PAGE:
Capuchin Easter Reflection

(taken from our Triduum Retreat, directed by our Provincial Minister John Celichowski)

First read John 21:1-19

During his years as the head of what was then the Soviet Union,
Nikita Krushchev denounced a number of the policies and atrocities of
his predecessor, Jozef Stalin, who was responsible for the deaths of tens
of millions of his countrymen. Once, while he was criticizing Stalin,
Krushchev was interrupted by a heckler who cried out, “You were one
of Stalin’s colleagues! Why didn’t you stop him?”

“Who said that?” Krushchev roared in response. The room was
absolutely still. Nobody moved a muscle. After a long moment of tense
silence, Krushchev said quietly, “Now you know why.”

Fear is a powerful motivator in our lives. It drives us to do some
things: we cram for a test because we fear failure; we turn the car
around and return home one last time to make sure we didn’t leave the
oven or iron on; and we build our arsenals and armies to protect us from
attacks or threats to what some call “our way of life.”

But just as it compels us to do some things, fear also keeps us from
doing others: we fail to apologize for fear of appearing weak or getting
into another fight; we don’t ask some one out for a date or for their hand
in marriage because we fear rejection; we stay in the comfort zones of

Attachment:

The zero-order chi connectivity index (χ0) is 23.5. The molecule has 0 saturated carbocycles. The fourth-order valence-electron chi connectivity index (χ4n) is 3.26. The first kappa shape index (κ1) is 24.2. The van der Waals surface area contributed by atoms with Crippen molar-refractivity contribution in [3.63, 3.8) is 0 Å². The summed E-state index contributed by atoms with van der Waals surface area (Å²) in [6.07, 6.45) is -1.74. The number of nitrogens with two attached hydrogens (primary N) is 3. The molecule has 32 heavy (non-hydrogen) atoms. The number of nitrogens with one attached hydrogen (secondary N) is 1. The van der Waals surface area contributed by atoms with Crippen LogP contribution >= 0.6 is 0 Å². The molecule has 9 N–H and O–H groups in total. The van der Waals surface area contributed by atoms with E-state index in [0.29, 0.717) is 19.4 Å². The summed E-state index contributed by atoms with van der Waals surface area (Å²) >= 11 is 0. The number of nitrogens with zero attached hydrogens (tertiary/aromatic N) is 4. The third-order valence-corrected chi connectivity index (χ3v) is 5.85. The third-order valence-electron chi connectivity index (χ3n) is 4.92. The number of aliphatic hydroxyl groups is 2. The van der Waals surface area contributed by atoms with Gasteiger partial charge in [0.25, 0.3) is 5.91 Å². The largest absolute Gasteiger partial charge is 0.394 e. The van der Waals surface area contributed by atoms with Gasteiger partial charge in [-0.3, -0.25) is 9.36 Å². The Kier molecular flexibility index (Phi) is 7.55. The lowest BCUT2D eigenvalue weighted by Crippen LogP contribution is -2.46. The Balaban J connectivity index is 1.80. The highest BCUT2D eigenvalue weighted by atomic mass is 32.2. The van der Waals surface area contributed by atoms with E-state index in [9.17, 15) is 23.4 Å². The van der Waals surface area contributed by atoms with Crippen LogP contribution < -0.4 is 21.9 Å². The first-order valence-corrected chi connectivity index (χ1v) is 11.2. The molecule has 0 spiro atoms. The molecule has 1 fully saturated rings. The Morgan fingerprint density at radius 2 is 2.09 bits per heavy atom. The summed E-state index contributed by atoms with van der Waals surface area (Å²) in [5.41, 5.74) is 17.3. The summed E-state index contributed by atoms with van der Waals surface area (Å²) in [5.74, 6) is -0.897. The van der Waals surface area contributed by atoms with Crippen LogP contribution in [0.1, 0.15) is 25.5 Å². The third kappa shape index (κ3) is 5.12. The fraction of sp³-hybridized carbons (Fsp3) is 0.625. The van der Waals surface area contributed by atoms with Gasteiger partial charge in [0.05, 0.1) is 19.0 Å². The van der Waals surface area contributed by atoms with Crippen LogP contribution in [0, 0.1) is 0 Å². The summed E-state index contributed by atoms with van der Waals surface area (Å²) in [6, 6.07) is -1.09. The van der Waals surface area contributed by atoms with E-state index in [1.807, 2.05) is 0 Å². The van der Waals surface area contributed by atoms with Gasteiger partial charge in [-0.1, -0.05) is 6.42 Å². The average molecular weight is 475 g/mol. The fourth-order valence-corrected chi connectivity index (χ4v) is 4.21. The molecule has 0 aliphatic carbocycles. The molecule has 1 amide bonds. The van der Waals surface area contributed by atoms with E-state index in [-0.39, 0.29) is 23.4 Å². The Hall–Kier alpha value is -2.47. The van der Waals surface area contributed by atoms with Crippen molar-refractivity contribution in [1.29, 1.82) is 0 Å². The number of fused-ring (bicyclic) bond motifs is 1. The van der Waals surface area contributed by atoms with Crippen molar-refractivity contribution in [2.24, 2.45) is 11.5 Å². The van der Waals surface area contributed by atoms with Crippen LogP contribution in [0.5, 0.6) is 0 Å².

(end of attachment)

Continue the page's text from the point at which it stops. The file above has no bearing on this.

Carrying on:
our current lives and ministries rather than risk being or doing something
different because we fear failure. As we saw in the example of Premier
Krushchev, fear can also prevent us from stepping forward and speaking
out when we should.

What are you afraid of right now? Which fears are driving you,
and which ones are holding you back?

Jesus knew fear. He confronted it very powerfully in the Garden
of Gethsemane the night before his death. Most of the gospels describe
it as “anguish,” a feeling so powerful that one of them describes him
almost literally sweating blood. Throughout that night and just before
his arrest, it drove him back and forth from the place where he was
praying to his disciples, only to find them asleep and overwhelmed.

The disciples had to face their own fears; and “when the chips
were down,” they failed. All of them, save the beloved disciple, fled and
went into hiding.

None of them, however, failed as spectacularly as Peter, who
denied as many as three times that he even knew Jesus—the same Jesus
to whom he had vowed only hours earlier that he was prepared to die.
He couldn’t even admit that he knew him! Confronted at once with his
own cowardice and failure, Peter could only run away and weep bitterly,
entombed in his fears.

It must have been emotionally exhausting and perhaps became
even more so when Peter and the other disciples—driven behind locked
doors out of fear that those who killed the Lord were coming after
them—were confronted by Jesus, wishing them peace and showing them
his wounds but also challenging their lack of belief.

In the gospel passage we just heard, Jesus came once again before
Peter and the other disciples. The resurrection stories remind us of
something we easily forget: Jesus reveals himself to us, personally, over
and over again. He shows himself to us as communities at least as often
as individuals; and he often does so in the midst of our ordinary lives. In
this particular passage, it was in the midst of Peter and the disciples
engaged in their regular jobs, doing something they’d done thousands of